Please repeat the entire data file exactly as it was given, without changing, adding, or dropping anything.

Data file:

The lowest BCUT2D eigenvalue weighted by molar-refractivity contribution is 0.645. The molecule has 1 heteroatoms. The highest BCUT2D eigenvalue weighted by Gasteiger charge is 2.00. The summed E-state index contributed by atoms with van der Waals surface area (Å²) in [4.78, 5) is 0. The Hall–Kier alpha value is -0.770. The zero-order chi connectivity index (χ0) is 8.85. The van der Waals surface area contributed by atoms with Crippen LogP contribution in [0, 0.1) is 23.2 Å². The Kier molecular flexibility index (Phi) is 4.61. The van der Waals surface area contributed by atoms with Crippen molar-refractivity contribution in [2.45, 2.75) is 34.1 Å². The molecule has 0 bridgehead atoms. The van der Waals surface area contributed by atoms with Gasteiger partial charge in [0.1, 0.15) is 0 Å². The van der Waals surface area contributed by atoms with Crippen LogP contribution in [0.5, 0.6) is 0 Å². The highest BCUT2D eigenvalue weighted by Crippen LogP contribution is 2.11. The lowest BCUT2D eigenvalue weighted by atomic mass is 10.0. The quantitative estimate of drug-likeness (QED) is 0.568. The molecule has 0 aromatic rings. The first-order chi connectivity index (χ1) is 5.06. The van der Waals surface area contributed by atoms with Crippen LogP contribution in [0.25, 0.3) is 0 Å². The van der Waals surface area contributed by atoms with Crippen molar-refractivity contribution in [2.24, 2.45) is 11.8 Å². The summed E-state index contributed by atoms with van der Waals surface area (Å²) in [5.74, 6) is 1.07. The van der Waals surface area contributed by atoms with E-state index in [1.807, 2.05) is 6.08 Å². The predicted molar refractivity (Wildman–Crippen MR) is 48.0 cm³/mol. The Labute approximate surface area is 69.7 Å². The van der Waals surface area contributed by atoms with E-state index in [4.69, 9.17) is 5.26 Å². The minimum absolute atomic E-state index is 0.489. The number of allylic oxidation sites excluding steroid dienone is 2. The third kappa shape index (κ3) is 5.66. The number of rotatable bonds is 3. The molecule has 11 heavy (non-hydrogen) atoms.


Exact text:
The lowest BCUT2D eigenvalue weighted by molar-refractivity contribution is 0.645. The molecule has 1 heteroatoms. The highest BCUT2D eigenvalue weighted by Gasteiger charge is 2.00. The summed E-state index contributed by atoms with van der Waals surface area (Å²) in [4.78, 5) is 0. The Hall–Kier alpha value is -0.770. The zero-order chi connectivity index (χ0) is 8.85. The van der Waals surface area contributed by atoms with Crippen LogP contribution in [0, 0.1) is 23.2 Å². The Kier molecular flexibility index (Phi) is 4.61. The van der Waals surface area contributed by atoms with Crippen molar-refractivity contribution in [2.45, 2.75) is 34.1 Å². The molecule has 0 bridgehead atoms. The van der Waals surface area contributed by atoms with Gasteiger partial charge in [0.1, 0.15) is 0 Å². The van der Waals surface area contributed by atoms with Crippen LogP contribution in [0.5, 0.6) is 0 Å². The highest BCUT2D eigenvalue weighted by Crippen LogP contribution is 2.11. The lowest BCUT2D eigenvalue weighted by atomic mass is 10.0. The quantitative estimate of drug-likeness (QED) is 0.568. The molecule has 0 aromatic rings. The first-order chi connectivity index (χ1) is 5.06. The van der Waals surface area contributed by atoms with Crippen LogP contribution in [0.25, 0.3) is 0 Å². The van der Waals surface area contributed by atoms with Crippen molar-refractivity contribution in [2.24, 2.45) is 11.8 Å². The summed E-state index contributed by atoms with van der Waals surface area (Å²) in [5.74, 6) is 1.07. The van der Waals surface area contributed by atoms with E-state index in [1.807, 2.05) is 6.08 Å². The predicted molar refractivity (Wildman–Crippen MR) is 48.0 cm³/mol. The Labute approximate surface area is 69.7 Å². The van der Waals surface area contributed by atoms with E-state index in [4.69, 9.17) is 5.26 Å². The minimum absolute atomic E-state index is 0.489. The number of allylic oxidation sites excluding steroid dienone is 2. The third kappa shape index (κ3) is 5.66. The number of rotatable bonds is 3. The molecule has 11 heavy (non-hydrogen) atoms.